3) Next, the workers sawed through the grooves to make blocks. The men used an ice gaff, an ice pick, tongs, “break-off bars” and saws for this purpose.

If the man on the right makes another cut, do you think he is going to fall in?

4) The cut blocks were then floated down the lake to the ice houses, then sent up a ramp and stored. Sawdust was used to between layers and on top to insulate the ice. This technique worked better than you think.

How well? The ice could be stored all winter and spring and sent to Boston throughout the year. Then, Lovell Lake (in a solid state) was loaded onto ships and sent around the world. Voyages to the Far East took four months and traversed 16,000 miles. And so it went for 50 years. Our ice, just like our LLA members, was famous for its quality. Even the famous Queen Victoria purchased New England ice. I am quite sure that the Queen’s ice came from in front of my house, but it’s tough to prove.


It took about an acre of our lake to produce 1,000 tons of ice. Get this, in 1919 the total weight of the ice taken out of Lovell Lake was 119,000 tons. In 1906 Boston and Maine Railroad built 1,000 ice cars that held between 15 and 33 tons each. On any given day throughout the year, 20-
30 railroad cars were loaded and sent to Boston.

Train loading in winter (1905). Note the train, the stack of ice, and mound of waste ice and snow on left.

By the early 1900’s, several other northern states were selling their frozen lakes. At its peak, the U.S. produced about 10 million tons of it and the industry employed 90,000. If my numbers are right, we produced about 1.2% of the total. Pretty good, I’d say.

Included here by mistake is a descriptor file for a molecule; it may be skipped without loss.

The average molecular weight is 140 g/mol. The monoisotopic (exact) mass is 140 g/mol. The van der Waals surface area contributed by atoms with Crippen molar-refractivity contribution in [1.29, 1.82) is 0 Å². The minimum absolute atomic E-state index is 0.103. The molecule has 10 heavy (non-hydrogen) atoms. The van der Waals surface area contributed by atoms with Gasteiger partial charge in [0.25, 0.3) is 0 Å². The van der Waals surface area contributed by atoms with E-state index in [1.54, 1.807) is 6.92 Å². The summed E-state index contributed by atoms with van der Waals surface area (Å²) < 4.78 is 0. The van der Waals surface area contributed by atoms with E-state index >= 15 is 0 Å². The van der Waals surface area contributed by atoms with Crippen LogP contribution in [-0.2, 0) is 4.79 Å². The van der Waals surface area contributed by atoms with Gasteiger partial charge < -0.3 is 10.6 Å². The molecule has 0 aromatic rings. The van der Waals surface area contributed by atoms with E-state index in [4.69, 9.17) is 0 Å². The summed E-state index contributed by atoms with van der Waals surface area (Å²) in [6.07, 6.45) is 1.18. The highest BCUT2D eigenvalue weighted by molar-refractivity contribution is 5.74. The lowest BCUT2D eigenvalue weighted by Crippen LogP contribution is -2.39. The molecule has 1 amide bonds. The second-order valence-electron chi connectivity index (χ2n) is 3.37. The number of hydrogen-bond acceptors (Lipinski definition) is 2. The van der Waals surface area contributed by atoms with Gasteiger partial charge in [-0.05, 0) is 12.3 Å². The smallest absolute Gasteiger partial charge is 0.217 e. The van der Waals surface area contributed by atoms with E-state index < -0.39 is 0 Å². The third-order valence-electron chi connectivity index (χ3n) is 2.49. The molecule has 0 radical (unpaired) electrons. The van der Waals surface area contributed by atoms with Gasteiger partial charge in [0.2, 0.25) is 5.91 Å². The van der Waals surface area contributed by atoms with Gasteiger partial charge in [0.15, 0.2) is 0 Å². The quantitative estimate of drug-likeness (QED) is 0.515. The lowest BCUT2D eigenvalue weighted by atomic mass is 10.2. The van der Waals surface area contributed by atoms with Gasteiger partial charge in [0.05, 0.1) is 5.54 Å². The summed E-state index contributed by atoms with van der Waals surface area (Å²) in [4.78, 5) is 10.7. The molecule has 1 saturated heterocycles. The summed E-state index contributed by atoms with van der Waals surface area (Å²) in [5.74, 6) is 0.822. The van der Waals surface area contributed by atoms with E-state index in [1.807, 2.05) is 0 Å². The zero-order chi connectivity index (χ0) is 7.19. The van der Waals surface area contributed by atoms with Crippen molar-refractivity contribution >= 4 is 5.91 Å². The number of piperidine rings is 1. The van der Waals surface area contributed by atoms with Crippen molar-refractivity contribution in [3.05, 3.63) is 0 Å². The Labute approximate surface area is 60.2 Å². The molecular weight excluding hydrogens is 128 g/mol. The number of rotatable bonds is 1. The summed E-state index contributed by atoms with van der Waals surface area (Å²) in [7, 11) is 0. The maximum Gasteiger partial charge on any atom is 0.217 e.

Then came the meltdown (sorry). As this industry was started by a Yankee, it’s fitting that a Yankee should start its demise. In 1834, Jacob Perkins from Newburyport obtained a patent for a machine that made ice through a process of “evaporation” (I don’t know what that means
either.) Other inventors soon followed with their own processes. While these inventions portended the end, it was the introduction of electricity to the home that iced it (sorry). In 1913 Fred W. Wolf invented the domestic electric refrigerator and the ice harvesting industry began to
dissolve. The last Lovell Lake ice house was taken down in 1931 and that was that.


A couple of nearby lakes continue the tradition usually in the first couple of weeks in February: The Thompson Ice House Harvesting Museum in South Bristol, Maine hosts a volunteer ice harvest each winter. Kezar Lake in North Sutton (near Mt. Kearsarge) holds a Muster Field
Farms Ice Day Harvest.

My favorite is the story of Rockywold Deephaven Camp in Holderness, which has been in continuous operations since 1897. The camp supervisor, staff and volunteers harvest about 200 tons of ice from Squam Lake and truck it to their campground. The harvest was February 16-18. These photos show the process.

Ice harvest 1


After the ice is harvested, the staff trucks it to the camp and stores it in ice houses until the ground thaws. Then the staff buries the ice in the ground and covers it with pine sawdust. Doing so keeps the ice frozen until summer. When needed, the staff digs up blocks of ice, loads them
on wheel barrows, rolls them to their guests’ cabins and places them in old fashioned ice boxes. Dave Lacasse, maintenance supervisor for the camp, reports that many of his summer guests arrive stressed and uptight, but the peacefulness and nostalgia associated with the old ice boxes helps their guests chill out. (Sorry)